The Commonwealth Games held in Glasgow, Scotland this year marked the beginning of new regulation in the sport of boxing. For the first time, athletes competed without the use of headgear.
The implications of allowing amateur fighters into the ring without the proper protection is being felt by the International Boxing Association.
As the first boxing matches began in the Commonwealth Games, athlete Mathew Martin of Nauru and Ireland’s Michael Conlan both had sustained facial damage.
Last year, the International Boxing Association decided to stop the use of headgear for male boxers. Studies from medical experts have reportedly called to remove headgear to help reduce concussions.
The IBA have reportedly cited studies that caution potential brain damage for longer periods of time as the reason why they decided to remove the use of protective headgear for the games.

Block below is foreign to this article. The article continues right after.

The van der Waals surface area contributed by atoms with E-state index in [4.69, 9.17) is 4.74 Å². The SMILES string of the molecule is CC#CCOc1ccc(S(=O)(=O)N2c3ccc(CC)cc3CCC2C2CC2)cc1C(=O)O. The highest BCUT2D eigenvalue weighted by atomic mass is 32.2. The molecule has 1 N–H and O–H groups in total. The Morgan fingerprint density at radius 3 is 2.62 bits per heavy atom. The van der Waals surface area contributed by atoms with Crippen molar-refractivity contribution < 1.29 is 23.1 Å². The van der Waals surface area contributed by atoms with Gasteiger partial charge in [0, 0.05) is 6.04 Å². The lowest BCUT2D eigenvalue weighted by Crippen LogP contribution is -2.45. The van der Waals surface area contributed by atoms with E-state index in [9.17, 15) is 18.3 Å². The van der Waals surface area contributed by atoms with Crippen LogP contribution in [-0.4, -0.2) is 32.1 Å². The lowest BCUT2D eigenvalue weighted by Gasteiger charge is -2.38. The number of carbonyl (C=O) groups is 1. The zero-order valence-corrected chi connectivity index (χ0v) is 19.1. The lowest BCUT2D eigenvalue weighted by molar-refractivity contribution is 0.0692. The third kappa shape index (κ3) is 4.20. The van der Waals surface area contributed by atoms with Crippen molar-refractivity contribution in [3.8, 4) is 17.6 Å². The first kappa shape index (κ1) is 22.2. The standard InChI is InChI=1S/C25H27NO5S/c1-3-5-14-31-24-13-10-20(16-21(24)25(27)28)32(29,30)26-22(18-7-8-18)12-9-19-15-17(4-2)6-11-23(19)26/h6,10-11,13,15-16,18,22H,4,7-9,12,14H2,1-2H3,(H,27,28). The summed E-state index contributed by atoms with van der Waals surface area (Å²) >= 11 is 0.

It is worth noting that female fighters and younger boxers were still required to use protective headgear in their bouts.
The scoring system has also been modified for the Commonwealth Games by the IBA. A pro-style 10 point scoring system is in place now for the Commonwealth Games, the World Championships and the 2016 Olympics that will be held in Rio de Janeiro.
According to the coach of the Mozambique four-man boxing team, Harry Hawkins said: “An unlucky cut to the head might mean the best boxers don’t win.” He was a voice amongst many who were against the IBA decision to eliminate headgear.